I recently finished reading Dan Brown’s newest book, “Origin”. In the story, Robert Langdon doesn’t use his expertise in codes as much as he uses his newfound expertise in running from the authorities to help a princess deliver a scientific message on the origins of life, and our planets next stop in development. I like that Brown uses imagery to connect science with religion.

Humans invented religion to explain nature. We had gods of thunder, war, and love. Eventually, humanity discovered biology, chemistry, and physics to explain nature, and our religion evolved to establish morality. The protagonist in the novel hopes that a better understanding of the origins of the universe will stop religious fanatics from killing in the name of The Creator.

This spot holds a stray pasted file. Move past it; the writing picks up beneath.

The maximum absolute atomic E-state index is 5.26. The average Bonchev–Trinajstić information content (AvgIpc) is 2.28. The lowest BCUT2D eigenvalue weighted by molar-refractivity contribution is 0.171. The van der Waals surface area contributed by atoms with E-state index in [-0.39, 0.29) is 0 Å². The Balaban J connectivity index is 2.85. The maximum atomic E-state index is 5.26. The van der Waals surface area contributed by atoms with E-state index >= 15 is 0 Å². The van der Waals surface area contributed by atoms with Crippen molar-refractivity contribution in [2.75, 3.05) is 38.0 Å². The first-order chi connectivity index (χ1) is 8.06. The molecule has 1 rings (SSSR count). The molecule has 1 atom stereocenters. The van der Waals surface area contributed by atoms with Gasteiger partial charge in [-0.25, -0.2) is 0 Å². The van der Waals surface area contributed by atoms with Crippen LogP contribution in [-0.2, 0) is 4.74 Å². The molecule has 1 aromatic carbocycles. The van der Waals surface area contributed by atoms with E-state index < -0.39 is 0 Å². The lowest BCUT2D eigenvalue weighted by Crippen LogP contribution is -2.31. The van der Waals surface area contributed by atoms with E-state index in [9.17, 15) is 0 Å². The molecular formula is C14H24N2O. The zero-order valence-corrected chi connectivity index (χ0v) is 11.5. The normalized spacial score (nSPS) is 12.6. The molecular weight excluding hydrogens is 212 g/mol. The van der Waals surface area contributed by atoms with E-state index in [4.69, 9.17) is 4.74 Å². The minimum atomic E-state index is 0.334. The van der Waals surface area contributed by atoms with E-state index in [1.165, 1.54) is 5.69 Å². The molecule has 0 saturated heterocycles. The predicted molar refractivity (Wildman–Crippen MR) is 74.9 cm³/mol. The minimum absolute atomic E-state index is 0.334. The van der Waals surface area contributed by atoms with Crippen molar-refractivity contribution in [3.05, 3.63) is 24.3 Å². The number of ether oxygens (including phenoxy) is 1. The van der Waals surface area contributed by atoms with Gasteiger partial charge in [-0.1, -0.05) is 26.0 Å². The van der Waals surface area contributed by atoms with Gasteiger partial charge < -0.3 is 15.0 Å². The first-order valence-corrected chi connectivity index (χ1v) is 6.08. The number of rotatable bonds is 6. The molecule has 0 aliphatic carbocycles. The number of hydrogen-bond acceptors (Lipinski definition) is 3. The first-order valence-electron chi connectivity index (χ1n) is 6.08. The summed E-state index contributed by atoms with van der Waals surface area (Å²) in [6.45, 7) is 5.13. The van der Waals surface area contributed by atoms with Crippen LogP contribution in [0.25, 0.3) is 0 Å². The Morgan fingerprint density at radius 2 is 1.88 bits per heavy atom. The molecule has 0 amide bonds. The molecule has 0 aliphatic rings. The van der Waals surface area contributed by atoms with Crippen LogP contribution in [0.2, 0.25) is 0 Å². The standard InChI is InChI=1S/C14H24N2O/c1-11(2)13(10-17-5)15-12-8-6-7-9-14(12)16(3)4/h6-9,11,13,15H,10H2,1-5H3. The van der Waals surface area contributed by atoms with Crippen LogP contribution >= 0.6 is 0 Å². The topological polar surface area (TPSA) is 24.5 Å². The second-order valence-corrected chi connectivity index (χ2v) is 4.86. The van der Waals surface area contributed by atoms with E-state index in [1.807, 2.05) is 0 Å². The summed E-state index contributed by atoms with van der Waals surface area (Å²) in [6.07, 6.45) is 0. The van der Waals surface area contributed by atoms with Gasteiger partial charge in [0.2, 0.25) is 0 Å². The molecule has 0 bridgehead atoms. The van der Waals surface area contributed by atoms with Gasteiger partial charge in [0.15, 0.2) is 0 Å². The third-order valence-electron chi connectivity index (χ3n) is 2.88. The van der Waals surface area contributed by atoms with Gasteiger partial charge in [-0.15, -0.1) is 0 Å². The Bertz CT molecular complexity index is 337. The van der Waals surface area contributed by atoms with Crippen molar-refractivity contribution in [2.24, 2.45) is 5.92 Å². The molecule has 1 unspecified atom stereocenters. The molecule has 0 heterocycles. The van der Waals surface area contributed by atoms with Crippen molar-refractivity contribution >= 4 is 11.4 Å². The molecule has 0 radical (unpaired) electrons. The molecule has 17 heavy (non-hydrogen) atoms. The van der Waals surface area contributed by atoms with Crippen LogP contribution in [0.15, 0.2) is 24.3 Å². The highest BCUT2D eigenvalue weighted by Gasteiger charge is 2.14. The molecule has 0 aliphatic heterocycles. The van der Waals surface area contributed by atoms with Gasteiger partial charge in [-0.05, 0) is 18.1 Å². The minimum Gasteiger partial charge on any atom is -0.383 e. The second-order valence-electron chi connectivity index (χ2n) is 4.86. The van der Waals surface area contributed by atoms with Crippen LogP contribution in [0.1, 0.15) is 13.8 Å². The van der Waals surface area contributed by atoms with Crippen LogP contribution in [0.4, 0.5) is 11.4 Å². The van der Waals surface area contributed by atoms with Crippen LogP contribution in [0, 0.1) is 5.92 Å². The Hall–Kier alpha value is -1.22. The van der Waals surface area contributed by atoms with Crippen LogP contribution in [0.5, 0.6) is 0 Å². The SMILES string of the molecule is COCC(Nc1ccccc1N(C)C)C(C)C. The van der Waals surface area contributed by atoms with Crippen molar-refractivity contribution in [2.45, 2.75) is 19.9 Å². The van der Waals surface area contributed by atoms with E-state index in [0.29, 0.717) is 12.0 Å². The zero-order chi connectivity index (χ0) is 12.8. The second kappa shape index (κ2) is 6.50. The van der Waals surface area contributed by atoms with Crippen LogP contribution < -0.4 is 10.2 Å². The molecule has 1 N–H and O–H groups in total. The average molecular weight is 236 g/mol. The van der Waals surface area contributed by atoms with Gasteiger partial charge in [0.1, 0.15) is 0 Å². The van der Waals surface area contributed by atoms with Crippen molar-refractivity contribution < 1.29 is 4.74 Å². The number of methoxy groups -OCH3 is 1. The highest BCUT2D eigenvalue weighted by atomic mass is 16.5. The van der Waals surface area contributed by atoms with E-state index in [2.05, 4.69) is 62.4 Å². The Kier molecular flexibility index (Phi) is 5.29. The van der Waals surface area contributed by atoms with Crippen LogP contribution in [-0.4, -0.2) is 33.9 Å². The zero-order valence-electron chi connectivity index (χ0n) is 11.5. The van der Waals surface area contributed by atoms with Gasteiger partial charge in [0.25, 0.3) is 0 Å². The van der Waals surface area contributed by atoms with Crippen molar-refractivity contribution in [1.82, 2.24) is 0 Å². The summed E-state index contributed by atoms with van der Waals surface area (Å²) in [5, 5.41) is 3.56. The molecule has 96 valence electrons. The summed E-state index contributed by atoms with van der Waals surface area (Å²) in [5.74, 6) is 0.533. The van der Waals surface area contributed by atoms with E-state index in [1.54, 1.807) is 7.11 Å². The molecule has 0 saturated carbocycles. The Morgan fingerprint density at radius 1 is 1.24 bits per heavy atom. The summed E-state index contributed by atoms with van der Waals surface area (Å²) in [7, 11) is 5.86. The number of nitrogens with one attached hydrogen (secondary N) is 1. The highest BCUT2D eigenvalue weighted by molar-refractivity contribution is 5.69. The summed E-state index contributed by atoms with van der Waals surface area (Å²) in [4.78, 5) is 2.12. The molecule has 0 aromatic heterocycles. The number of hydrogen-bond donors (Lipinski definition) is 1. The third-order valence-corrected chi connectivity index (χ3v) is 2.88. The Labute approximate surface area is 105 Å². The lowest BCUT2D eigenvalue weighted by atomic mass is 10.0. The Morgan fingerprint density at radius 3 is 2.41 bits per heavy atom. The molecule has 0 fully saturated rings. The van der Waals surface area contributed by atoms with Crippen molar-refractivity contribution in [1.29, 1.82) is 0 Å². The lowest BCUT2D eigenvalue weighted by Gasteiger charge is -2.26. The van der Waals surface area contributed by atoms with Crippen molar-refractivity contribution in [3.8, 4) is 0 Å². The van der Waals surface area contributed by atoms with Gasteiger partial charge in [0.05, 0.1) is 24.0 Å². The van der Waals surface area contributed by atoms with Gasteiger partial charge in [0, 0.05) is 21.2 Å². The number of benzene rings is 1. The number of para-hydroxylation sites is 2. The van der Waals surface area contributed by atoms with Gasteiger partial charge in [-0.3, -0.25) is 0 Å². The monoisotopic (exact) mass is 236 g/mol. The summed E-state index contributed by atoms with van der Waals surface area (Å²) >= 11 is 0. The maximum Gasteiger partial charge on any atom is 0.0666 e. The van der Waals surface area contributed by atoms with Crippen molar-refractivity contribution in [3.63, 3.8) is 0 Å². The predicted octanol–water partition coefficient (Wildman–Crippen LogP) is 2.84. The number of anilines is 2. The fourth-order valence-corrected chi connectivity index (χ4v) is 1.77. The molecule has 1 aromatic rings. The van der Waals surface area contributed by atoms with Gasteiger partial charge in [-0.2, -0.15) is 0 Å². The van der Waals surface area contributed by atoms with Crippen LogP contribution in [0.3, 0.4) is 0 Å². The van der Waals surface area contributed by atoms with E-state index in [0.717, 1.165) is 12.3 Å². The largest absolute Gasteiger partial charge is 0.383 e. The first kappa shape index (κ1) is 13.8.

I like the idea of the Abrahamic religions of Christianity, Judaism, and Islam accepting their similarities and coming together as one melting pot religion. After all, whether we cover our heads with wigs, yarmulkes, hijabs, nuns habits, aren’t we all doing it to honor God?

I don’t attend church. To paraphrase Amy Farah Fowler on the Big Bang Theory, “I’m baffled by the concept of a god that takes attendance.” I prefer to worship out-of-doors, admiring the wildlife with whom I share this beautiful planet. Like John Muir, I feel more connected to the Creator in Nature.

Modern society romanticized pagan religions because we miss that connection to nature. We feel it instinctively that we need to live in harmony with our surroundings. We need to paint with all the colors of the wind. Let us reach toward our pagan roots and connect with Nature. By doing this, we are connecting with our Creator.